Oftentimes, pet owners, and even news outlets, use the term ‘pet sitter’ carelessly, referring to anyone—from a family friend to the neighborhood teenager asked to walk a dog—as a ‘pet sitter.'
King, N.C. (PRWEB) December 26, 2013
With U.S. pet ownership at an all-time high, the need for pet-sitting services will continue to grow in 2014. For the 82.5 million pet-owning U.S. households, Pet Sitters International (PSI), the world’s leading educational association for professional pet sitters, offers this advice: Make a New Year’s Resolution to only use the services of a professional pet sitter in the coming year.
Recent news reports described the horror of a dog left to starve to death by a family friend while the owner was helping his wife at a hospital in another state. Reports of theft, pet injuries or property damage at the hands of a person asked to provide pet care are, unfortunately, not uncommon.
“Oftentimes, pet owners, and even news outlets, use the term ‘pet sitter’ carelessly, referring to anyone—from a family friend to the neighborhood teenager asked to walk a dog—as a ‘pet sitter,’” explained PSI President Patti J. Moran. “It is important pet owners understand that pet sitting is a professional career and professional pet sitters offer peace of mind that other pet-care options cannot.”
“The good news is that with the growth of the pet-sitting industry, pet owners do not have to rely on untrained or unwilling friends, family members or neighbors when travel or long work hours keep them from their pets,” added Moran.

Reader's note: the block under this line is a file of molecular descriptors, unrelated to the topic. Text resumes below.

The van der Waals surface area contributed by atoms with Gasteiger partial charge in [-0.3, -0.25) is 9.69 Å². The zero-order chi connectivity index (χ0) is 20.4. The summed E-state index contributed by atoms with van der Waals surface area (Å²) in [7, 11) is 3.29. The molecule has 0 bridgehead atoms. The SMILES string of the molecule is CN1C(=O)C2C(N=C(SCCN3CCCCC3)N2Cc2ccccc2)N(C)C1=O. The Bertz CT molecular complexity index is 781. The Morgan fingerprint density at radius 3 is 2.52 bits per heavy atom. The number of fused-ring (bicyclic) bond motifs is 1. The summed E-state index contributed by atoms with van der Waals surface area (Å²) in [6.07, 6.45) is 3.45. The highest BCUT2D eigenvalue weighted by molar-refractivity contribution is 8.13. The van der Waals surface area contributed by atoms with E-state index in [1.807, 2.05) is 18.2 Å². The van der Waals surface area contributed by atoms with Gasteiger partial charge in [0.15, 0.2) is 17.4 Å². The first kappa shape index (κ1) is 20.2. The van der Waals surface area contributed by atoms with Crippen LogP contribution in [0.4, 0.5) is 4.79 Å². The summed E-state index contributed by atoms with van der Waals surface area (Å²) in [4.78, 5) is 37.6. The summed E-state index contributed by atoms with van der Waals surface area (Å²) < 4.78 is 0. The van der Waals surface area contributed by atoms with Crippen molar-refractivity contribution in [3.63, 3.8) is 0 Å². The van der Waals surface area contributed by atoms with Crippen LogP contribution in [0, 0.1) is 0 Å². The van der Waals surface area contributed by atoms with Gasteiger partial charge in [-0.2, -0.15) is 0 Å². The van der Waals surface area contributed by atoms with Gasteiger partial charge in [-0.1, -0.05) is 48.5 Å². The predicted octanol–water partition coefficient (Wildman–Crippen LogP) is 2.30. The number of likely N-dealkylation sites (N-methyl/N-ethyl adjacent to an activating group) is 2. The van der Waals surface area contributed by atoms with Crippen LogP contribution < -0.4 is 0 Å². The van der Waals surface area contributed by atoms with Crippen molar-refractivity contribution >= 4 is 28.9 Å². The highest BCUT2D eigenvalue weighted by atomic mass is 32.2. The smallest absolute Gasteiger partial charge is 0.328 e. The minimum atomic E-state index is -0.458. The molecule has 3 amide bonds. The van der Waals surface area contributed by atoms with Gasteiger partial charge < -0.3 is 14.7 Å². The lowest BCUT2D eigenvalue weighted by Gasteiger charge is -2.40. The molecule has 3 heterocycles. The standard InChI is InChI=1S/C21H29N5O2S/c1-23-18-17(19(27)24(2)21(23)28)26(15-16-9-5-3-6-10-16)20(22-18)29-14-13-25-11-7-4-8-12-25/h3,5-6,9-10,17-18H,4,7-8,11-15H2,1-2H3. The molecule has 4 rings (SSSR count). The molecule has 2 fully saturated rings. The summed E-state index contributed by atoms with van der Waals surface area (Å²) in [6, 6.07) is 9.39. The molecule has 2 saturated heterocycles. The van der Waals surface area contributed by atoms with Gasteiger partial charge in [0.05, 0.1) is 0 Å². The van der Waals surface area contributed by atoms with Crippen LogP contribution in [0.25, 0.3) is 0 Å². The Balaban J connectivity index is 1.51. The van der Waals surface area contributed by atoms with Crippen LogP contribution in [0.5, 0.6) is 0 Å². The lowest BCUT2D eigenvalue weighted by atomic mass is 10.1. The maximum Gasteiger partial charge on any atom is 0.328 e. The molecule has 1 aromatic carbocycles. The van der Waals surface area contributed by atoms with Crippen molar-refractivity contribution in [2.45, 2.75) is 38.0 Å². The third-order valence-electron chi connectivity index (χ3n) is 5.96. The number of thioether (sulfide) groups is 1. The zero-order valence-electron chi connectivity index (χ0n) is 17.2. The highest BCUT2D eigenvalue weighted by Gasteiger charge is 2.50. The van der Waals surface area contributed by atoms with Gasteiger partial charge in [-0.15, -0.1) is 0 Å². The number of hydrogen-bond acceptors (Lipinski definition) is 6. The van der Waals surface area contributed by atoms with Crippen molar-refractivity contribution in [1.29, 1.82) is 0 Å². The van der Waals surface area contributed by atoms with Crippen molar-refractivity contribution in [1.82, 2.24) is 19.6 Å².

PSI advises pet owners to ask five important questions when interviewing a professional pet sitter:
1. Is the pet sitter insured and bonded?
2. Can the pet sitter provide proof of clear criminal history?
3. Does the pet sitter provide client references?
4. Will the pet sitter use a pet-sitting services agreement or contract?
5. Is the pet sitter a Certified Professional Pet Sitter (CPPS) and/or has he or she participated in pet-care training, such as pet first aid?
“Pet owners must realize that although friends and family may be willing to watch your pets, they often do not have the education or credentials to offer quality, reliable care for your pets,” said Moran. “What’s more, they are also not insured should any damage to your home or injury to your pets occur while they are caring for them.”
PSI recommends pet owners schedule an initial consultation with a potential pet sitter prior to booking services and offers a Pet Sitter Interview checklist on its Web site to guide pet owners in the interview process.
Pet owners in need of pet-sitting services in 2014 can visit PSI’s Official Pet Sitter Locator™ at http://www.petsit.com/locate to find pet sitters in their areas and download the Pet Sitter Interview checklist. To learn more about PSI or becoming a professional pet sitter, visit http://www.petsit.com.